Wins often translate into championships. Through 2016, Hearn has amassed 90 track and series titles. Track championships include 23 at Orange County (15 Modified, 8 Small-Block Modified/Sportsman), 13 at Lebanon Valley (11 Modified, 2 Small-Block Modified), 7 at Albany-Saratoga (Modified/Small-Block Modified), 2 at New Venture (Utica Rome) Speedway (1986 Modified and Small-Block Modified), 2 at Rolling Wheels Raceway (1991 and 1998 Modified), Accord Speedway (2011 Modified), and Nazareth Raceway (1977 Sportsman).

Of Hearn’s 41 series titles, 36 are DIRT Motorsports or DIRTcar categories, highlighted by eight overall DIRT/DIRTcar Modified Championships. He also won the former Tri-Track Series in 1982, the Twin-Track Series in 1989, the Canadian-American Challenge in 1982 and 1988, and the Fonda Speedway Go Green NMX Thunder Series in 2008.

Throughout his long career Hearn has had a knack for winning races that draw a great deal of attention. His six Super DIRT Week Modified wins, all the Eastern States victories, are prime examples. But so are new events. In 1990, when DIRT experimented with an asphalt series, Hearn won the fledgling series’ first race at Pennsylvania International (Nazareth) Speedway with then track owner Roger Penske looking on. In 2001, when DIRT first ventured to The Dirt Track @ Charlotte Motor Speedway, Hearn and Steve Paine split a win and a second place in a pair of 50-lap features. And in 2002, when DIRT expanded its traveling series to Eldora Speedway in Ohio, Hearn again won an inaugural event.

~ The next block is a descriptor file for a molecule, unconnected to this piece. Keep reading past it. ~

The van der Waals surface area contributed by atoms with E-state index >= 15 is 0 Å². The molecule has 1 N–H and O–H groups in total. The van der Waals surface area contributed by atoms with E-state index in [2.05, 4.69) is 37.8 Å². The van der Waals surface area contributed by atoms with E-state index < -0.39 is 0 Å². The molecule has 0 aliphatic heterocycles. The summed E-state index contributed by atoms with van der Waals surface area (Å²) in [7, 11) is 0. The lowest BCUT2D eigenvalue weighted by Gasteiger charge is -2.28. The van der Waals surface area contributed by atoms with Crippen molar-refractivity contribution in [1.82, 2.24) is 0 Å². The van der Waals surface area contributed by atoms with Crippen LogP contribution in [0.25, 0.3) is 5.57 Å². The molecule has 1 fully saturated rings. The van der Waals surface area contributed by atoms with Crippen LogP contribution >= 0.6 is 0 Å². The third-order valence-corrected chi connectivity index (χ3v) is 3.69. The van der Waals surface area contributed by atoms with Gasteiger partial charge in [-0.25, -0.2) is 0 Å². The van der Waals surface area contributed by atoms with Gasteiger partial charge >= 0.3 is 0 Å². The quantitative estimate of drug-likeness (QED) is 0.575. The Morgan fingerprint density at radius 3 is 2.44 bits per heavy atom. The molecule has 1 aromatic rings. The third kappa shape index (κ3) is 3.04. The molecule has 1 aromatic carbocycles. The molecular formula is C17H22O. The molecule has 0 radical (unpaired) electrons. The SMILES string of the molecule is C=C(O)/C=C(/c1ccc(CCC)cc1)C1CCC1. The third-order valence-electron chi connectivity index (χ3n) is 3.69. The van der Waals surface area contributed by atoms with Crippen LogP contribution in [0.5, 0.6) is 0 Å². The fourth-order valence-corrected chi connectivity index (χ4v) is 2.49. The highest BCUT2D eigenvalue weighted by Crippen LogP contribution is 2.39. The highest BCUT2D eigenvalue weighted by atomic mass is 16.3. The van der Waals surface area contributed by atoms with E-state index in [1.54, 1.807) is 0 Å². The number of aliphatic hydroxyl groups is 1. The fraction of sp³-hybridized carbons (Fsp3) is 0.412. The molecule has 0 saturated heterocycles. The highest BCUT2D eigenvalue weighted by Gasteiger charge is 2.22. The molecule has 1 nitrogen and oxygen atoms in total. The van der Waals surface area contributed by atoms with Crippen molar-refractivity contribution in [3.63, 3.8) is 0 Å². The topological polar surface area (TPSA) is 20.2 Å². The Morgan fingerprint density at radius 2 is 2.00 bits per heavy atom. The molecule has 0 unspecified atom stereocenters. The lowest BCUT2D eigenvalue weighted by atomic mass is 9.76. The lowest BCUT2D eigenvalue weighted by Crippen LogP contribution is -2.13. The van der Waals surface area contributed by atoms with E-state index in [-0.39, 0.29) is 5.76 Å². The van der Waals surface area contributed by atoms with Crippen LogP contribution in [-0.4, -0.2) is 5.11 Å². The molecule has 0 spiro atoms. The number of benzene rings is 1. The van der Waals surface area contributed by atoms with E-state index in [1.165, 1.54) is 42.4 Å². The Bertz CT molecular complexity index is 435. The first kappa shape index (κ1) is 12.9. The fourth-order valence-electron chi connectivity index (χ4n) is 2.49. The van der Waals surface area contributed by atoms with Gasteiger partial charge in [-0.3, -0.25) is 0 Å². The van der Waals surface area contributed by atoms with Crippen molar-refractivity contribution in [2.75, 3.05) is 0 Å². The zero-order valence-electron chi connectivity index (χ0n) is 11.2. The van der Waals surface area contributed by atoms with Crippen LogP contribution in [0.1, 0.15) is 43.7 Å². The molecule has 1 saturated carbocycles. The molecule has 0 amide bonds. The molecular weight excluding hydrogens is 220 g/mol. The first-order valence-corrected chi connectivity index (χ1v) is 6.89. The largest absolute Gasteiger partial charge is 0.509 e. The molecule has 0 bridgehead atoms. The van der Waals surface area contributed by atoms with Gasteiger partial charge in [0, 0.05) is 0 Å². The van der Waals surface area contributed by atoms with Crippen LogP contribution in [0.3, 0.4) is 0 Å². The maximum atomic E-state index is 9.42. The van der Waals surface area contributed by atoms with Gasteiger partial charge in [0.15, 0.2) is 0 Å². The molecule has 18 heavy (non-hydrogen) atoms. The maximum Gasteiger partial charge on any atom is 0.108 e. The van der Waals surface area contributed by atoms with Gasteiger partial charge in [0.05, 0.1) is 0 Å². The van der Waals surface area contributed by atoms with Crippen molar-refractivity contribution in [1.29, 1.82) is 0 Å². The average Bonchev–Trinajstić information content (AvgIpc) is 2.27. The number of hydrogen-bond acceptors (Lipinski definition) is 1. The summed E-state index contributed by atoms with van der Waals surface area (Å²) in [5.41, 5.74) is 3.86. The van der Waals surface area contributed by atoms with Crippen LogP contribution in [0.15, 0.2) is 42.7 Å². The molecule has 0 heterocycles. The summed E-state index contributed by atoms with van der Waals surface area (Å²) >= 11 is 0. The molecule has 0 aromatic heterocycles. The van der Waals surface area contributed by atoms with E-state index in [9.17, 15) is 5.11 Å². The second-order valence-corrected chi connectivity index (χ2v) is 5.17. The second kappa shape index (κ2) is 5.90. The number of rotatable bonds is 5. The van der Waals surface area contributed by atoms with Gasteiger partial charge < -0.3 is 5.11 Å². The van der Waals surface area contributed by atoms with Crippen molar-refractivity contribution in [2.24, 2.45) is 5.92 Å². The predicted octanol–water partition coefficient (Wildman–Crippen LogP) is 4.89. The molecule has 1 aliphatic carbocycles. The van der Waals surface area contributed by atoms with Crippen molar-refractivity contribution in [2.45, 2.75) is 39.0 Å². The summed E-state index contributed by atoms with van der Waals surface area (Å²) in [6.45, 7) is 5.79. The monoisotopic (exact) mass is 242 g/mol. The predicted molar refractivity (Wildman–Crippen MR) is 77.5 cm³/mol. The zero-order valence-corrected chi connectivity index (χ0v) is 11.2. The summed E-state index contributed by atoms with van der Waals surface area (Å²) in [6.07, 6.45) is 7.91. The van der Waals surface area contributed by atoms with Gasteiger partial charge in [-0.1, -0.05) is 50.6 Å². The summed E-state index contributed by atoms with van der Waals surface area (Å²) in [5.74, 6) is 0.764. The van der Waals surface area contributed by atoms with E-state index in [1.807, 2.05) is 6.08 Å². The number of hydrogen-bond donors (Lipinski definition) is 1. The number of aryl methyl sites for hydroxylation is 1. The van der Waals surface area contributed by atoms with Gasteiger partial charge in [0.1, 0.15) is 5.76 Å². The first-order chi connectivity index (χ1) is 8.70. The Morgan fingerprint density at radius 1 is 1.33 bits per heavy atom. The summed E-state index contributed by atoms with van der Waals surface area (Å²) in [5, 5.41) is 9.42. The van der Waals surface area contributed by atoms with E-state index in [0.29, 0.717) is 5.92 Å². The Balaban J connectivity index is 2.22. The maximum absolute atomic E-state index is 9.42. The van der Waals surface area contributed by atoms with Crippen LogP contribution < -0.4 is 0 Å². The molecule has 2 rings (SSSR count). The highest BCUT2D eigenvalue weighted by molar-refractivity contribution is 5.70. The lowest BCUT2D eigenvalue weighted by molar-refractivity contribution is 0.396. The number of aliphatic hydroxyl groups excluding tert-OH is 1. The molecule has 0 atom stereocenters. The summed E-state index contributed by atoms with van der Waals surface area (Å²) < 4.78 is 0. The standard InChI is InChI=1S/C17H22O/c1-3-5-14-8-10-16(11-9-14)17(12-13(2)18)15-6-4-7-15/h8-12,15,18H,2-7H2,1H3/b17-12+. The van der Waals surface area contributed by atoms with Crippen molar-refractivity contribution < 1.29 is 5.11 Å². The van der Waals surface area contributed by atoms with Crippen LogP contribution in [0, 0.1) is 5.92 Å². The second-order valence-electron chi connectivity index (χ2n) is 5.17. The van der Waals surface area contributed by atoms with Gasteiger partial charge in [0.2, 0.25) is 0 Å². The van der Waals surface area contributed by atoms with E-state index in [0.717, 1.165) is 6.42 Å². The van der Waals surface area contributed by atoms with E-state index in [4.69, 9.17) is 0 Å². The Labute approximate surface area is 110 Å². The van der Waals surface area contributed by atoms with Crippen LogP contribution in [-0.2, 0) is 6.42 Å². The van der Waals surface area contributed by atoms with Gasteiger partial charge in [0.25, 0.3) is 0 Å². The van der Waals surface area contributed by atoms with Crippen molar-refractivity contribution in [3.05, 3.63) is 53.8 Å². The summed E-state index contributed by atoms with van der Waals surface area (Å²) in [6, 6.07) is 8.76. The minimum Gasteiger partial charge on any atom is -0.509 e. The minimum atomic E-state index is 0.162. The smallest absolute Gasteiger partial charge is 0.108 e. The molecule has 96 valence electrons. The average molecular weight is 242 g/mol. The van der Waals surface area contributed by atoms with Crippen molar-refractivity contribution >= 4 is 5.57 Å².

Former long-time Hearn crewman, tire expert Jay Castimore, says the reason Hearn has been so successful is that he is totally committed to the sport.

“Everybody who races works hard,” Castimore told me years back. “But Brett out-thinks most everyone. He’s ahead of the curve in almost every area. It doesn’t matter whether it’s sponsorship, race strategy, or getting ready for Super DIRT Week, Brett’s dedication to the task is always there. Working for Brett isn’t easy because he expects you to be as dedicated as he is. And if you’re not ready to put in a total effort, this isn’t the place for you.”

I concur. Over the years I’ve interviewed dozens of drivers, and what sets Brett Hearn apart from most is his confidence in his own ability. Hearn actually expects to win every race he enters. Many drivers dance around the subject: “I may win if I’m lucky.” “I don’t have too much of a chance today.” “If the car holds together, I may have a shot.” “I’d just like to get a top-ten finish.” Not Hearn.

He has confidence in his equipment, and supreme confidence in himself.

“I like to say we win because we prepare ourselves to win,” he’s told countless interviewers. In fact Hearn’s cars are always meticulously prepared, and his crew(s) equally ready for almost any trackside emergency. Once in Canada, a rear torsion bar failed at the start of a 100-lap race. Directing his crew through their two-way radio sets, Hearn pitted several times. Without losing a lap, the crew unhooked the torsion bar and replaced it with a suitable coil-over shock absorber combination. Hearn then went on to a top-three finish in the race.

But if there have been any changes in Hearn over the course of his 43-year racing career, they have been philosophical. “I’ve trained myself not to get too up when we win, and not to let losses get me too down. I’ve won a lot of races, but I’ve lost a lot more. If you let that get to you, it will eventually have a negative effect on your performance,” he has said.

There are some exceptions. I’ll name two: When Hearn won the DIRT inaugural foray to Eldora Speedway in September 2002, coming from the back of the field with only half the race remaining, he was as excited, as pumped up, as I have ever seen him. That was until last Friday night at Albany-Saratoga Speedway and win number 900!